More than half a century lies between them, but the youngest and oldest students graduating from the University of Auckland today share something in common - they both have a secret.
For 18-year-old Marieke Brinkman, keeping her age a secret was sometimes the best way to avoid awkward situations at university.
"When people found out, they'd say, 'No you're not.' I've pulled out my licence more than once to show them," she laughed.
"I didn't have an issue telling people, but I just didn't supply the information on my own.
"The annoying part was when people would find out how old you were and then treat you differently because of it."
The teenager will today graduate with a bachelor of commerce with a double major in marketing and management. She is a former pupil of Tyndale Park Christian School, in South Auckland, which has a unique curriculum that lets students go through each grade level at their own pace.
Miss Brinkman managed to achieve all her NCEA credits by the age of 16 - finishing high school at the same time as older sister Georga, who is now a 21-year-old studying to be a nurse.
Miss Brinkman, who also attended summer school twice to finish her degree about six months early, is now weighing up whether to find a job or to go back to university.
"I'm just exploring both paths at the moment because I've got so many options. I think that's what was awesome about doing it so young - I'm done and I don't feel the pressure."
For 75-year-old Fa'afua Leavasa-Tautolo, the secret she has been keeping from many of her friends and extended family will today be revealed.
The great-grandmother of three has been studying fulltime towards a bachelor of education for the past three years - something only her immediate family and close friends have known. "I deliberately withheld telling anybody and so we'll be having a quiet celebration. I just didn't want to make a big fuss about it. I just like getting on with it."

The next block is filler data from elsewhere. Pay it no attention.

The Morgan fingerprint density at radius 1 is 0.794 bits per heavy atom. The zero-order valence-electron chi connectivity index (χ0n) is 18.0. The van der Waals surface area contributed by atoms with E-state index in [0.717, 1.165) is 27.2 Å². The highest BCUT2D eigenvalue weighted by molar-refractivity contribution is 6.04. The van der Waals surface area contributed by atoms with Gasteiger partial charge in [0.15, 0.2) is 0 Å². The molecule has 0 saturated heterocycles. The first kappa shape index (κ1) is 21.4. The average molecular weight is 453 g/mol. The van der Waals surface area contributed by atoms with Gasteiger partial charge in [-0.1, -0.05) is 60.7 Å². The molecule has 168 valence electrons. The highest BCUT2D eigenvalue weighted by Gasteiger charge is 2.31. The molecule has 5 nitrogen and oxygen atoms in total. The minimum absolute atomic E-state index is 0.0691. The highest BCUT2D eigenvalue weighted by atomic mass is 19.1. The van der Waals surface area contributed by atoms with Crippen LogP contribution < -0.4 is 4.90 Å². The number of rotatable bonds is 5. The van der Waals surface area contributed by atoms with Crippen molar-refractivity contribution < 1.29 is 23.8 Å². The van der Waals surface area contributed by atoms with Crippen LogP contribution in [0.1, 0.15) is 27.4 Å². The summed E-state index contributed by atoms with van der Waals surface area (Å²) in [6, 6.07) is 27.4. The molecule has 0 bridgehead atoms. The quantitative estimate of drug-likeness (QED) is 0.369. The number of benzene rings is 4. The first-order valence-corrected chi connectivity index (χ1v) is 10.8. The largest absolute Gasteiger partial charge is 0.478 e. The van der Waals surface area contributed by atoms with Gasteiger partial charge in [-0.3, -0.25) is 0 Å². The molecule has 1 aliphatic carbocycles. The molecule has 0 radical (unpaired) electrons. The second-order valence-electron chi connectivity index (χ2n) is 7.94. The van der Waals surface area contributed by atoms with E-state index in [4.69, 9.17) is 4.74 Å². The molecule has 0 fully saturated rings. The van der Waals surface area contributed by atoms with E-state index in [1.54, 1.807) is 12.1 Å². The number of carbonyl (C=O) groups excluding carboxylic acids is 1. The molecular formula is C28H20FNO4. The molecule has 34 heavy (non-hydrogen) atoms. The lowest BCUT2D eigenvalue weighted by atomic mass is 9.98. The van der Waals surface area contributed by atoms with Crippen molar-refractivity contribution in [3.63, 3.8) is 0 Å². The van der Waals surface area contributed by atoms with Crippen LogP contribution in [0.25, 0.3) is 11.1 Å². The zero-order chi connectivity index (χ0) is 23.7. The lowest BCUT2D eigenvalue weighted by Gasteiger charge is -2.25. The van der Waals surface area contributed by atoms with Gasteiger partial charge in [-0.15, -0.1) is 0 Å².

Mrs Leavasa-Tautolo was born and raised in Samoa and hails from the village of Vaiala.
In the early 1950s, she came to New Zealand on a government scholarship and attended St Mary's Diocesan School, in Stratford, before going to New Plymouth Girls High.
She did a partial science degree at Victoria University before having a family and then went on to do teacher training and work in education administration.
She said her biggest hope was that people of all ages and particularly women saw her story and were inspired to go back to study.
"It'll be nice to motivate some of my generation and younger friends to pick up studies.
"Life is about learning and you need to pick up something you're really interested in.
"I want them to know there is no time limit.
"Fill whatever time you have with positive learning steps."
• 3185 - pupils will graduate from the University of Auckland today.
• 126 - doctorates.
• 732 - arts degrees (the faculty with the most qualifications).
• 290 - people receiving more than one qualification.
• 1 - person will receive four qualifications today.
• 346 - Maori and Pasifika graduates.